Be safe while walking, running and or biking
Everyone needs a little sunshine and fresh air even when there is no sheltering in place or social distancing orders.
Therefore, aside from a few stormy days, the recent weather in Vicksburg has been perfect to enjoy the outdoors.
Its evident many are taking advantage of the mild temperatures as seen with all the walkers, runners, and bikers, be it kids or kids at heart.
But remember, although these activities are fun, heart-friendly and relatively harmless, there are safety guidelines that should be followed.
“We encourage everyone to wear the proper safety gear, bike helmets, and reflective clothing and vests as much as possible,” Deputy Chief of Police Bobby Stewart said.
Also, light-colored clothing, as opposed to dark clothing, should be worn.
For walkers and runners, Stewart said, remember to always walk against the flow of traffic, and if there is a sidewalk, use it.
Folks who walk or jog in a neighborhood are also encouraged to cross at intersections or at a corner. “Don’t jaywalk,” Stewart said.
When walking, pedestrians do have the right of way, Stewart said, when there is a traffic control device or a properly marked crosswalk, but it is still prudent to yield to the traffic.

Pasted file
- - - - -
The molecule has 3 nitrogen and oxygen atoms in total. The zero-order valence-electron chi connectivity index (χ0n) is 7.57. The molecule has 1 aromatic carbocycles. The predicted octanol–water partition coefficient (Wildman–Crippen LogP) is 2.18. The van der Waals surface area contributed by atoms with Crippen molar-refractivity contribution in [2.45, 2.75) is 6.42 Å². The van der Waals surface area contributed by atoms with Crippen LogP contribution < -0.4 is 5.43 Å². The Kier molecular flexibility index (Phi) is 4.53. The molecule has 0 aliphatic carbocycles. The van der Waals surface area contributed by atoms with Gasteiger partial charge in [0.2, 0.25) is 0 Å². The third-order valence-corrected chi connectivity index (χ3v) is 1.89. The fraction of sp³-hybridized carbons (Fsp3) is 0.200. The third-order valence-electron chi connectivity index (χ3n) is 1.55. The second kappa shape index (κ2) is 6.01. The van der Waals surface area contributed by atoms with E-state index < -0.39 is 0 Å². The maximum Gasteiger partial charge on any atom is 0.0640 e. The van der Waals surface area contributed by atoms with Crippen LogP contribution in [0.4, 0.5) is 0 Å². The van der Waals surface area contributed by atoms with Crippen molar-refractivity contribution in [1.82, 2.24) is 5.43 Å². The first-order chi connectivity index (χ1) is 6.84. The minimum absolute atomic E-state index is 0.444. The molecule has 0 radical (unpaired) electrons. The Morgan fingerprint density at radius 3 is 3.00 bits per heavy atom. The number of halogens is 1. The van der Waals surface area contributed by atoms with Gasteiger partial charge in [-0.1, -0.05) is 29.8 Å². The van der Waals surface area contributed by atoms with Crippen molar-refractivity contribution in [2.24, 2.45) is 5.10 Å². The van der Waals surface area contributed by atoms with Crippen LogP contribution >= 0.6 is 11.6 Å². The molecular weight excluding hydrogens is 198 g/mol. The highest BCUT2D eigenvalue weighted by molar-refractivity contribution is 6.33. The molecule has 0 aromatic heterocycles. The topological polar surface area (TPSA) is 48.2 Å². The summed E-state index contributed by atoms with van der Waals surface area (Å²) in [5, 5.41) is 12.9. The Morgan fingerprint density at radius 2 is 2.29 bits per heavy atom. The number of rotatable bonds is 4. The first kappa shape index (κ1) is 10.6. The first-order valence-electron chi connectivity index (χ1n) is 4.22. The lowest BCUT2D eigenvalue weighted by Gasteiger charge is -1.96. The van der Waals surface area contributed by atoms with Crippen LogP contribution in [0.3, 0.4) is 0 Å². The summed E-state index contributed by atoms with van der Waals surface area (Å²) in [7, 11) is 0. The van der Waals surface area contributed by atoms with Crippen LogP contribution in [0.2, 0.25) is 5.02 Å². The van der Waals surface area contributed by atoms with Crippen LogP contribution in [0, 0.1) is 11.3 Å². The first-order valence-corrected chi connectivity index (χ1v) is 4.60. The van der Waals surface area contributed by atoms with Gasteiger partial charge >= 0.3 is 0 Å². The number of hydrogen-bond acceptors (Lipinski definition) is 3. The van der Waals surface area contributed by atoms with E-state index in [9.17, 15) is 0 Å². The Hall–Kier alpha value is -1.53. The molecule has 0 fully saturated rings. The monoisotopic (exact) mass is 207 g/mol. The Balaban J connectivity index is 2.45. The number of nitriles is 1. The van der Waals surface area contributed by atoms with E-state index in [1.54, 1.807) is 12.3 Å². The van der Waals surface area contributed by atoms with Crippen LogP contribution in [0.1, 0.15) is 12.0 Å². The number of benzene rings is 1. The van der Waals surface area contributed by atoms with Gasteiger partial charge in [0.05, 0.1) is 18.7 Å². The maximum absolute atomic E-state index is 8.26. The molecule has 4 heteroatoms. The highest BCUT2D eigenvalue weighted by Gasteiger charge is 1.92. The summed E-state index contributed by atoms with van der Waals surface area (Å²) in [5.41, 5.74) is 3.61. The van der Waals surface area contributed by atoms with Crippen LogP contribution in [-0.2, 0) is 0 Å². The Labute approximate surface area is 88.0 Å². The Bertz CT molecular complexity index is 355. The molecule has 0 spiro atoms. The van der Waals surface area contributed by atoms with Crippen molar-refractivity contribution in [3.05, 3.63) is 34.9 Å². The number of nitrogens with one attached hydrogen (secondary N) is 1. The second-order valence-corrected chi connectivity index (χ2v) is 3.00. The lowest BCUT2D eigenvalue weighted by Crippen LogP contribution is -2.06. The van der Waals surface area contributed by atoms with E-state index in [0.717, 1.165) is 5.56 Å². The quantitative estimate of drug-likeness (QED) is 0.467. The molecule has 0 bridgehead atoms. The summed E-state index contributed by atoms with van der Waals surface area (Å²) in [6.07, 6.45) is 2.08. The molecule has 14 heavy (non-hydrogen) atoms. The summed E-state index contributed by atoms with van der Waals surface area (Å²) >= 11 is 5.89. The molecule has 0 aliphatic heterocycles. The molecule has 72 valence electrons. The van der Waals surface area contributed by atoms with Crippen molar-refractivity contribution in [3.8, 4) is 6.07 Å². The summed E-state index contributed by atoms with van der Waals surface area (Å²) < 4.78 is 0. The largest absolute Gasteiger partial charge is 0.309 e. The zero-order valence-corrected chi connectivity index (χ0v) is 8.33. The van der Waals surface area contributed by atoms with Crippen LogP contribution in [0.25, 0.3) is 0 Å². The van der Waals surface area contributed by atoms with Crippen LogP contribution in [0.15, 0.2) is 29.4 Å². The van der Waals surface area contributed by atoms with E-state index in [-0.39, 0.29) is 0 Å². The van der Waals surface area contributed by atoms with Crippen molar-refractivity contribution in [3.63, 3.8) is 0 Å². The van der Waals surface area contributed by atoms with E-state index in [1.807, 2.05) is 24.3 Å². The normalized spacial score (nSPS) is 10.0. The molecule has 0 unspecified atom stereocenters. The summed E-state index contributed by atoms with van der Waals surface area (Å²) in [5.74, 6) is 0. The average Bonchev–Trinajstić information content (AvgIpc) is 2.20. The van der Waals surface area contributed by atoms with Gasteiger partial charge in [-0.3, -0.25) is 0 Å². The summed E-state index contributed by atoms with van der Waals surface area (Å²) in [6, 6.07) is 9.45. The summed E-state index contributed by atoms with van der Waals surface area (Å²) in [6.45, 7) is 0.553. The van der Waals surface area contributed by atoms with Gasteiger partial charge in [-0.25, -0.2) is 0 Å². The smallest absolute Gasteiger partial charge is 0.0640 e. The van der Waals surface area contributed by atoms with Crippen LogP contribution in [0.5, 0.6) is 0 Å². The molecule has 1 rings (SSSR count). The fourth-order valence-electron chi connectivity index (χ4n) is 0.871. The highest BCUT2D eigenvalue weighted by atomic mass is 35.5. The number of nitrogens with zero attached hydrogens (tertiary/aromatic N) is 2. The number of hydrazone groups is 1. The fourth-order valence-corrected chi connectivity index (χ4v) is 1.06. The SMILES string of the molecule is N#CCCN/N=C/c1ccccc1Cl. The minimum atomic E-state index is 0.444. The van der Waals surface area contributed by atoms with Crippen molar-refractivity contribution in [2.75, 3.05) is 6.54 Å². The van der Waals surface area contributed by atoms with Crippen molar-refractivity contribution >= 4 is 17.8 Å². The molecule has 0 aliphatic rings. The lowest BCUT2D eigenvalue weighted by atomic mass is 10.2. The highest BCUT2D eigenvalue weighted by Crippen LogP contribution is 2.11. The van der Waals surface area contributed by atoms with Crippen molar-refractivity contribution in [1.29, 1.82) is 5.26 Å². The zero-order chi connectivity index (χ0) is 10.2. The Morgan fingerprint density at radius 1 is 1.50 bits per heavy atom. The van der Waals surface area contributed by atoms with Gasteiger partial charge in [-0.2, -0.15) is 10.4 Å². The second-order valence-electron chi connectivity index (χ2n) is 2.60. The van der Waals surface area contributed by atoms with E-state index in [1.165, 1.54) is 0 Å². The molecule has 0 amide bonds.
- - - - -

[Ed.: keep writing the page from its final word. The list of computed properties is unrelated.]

Many people walk and run with their cell phones, so when in use, Stewart said to make sure the volume is not set so loud you can’t hear people behind you or a horn blow.
“Have it where you can still hear what is going on around you,” he said.
Since May is National Bike Month, this is all the more reason for bike riders to demonstrate safety guidelines.
Under the Mississippi code, Stewart said, if bike riders are traveling on a public road, they have the same rights as every motorist. Meaning they are required to adhere to all the traffic control devices such as stop signs and red lights.
Bike riders are to ride with the flow of traffic, “preferably to the far right-hand side of the road,” Stewart said, and use hand signals when turning.
“And if they are going to be on public thoroughfares like the sidewalks or roadways, everyone needs to wear a helmet. It is a matter of safety,” he said.
Furthermore, while distancing orders are still in place, Stewart said to remain six feet apart when walking unless you are with a family member.
According to runcoach.com, additional safety tips for walkers and runners include telling someone where you are going; have water; when possible, go with a buddy and leave a trail.
“Not literally like Hansel and Gretel,” the website stated, but GPS enabled devices can indicate a location if you are unable to.
To enhance the safety of young bike riders, safekids.org stresses the use of helmets.
“It is the single most effective safety device available to reduce head injury and death from bicycle crashes,” the website stated.
Other safety tips on the website include selecting the right size bike for the child; actively supervising children until you are comfortable they can ride on their own and modeling proper behavior.
“Wear a helmet, even if you didn’t when you were a kid.”